Aboriginal and Torres Strait Islander people should be aware that the National Archives' website and collection contain the names, images and voices of people who have died.
Some records include terms and views that are not appropriate today. They reflect the period in which they were created and are not the views of the National Archives.
During the Second World War, the Australian Government employed prisoners of war to grow opium in regional Australia.
Ruby Payne-Scott was a pioneer radio physicist, mother, teacher, bushwalker and outspoken advocate for women’s rights.
Many records in the National Archives’ collection show how Australian society has changed over the years – including a cookbook published in Adelaide in 1936.
A call from a composer seeking a book of her songs led to the story of a lifetime of creativity.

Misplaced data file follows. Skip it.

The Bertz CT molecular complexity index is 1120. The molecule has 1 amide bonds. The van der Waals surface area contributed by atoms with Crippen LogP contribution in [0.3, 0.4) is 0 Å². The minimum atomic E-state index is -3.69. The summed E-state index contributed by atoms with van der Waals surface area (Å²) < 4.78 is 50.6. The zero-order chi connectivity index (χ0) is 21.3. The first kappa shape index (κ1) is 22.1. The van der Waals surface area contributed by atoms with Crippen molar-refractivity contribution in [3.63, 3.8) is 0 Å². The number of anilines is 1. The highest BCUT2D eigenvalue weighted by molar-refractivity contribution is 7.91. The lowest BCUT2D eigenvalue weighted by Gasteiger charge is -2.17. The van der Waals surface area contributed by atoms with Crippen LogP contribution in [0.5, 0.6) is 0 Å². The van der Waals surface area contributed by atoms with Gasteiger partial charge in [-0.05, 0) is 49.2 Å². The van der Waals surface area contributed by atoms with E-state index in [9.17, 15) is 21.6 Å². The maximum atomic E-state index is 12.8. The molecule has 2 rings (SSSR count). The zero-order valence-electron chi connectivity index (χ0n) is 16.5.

Royal Australian Airforce records documenting UFO sightings reported to the government.
Muslim experiences in Australia from the pearl divers of the late 19th Century to the Colombo Plan era of the 1950s and 60s.
Parisian chic from Georges Department Store, Melbourne, 1969.
For as long as marriage has been celebrated, there has been wedding etiquette to avoid embarrassment.
Pulp fiction publications banned by the Literature Censorship Board in Australia.
In September 1956 Peyton Place burst onto the American scene as the country's most controversial novel. It was also controversial in Australia.
Though popular in Australia, many true crime magazines were declared prohibited imports in the 1930s.
Banned for nearly 24 years, Upsurge was released on 29 April 1958 following the first review of banned books since Federation.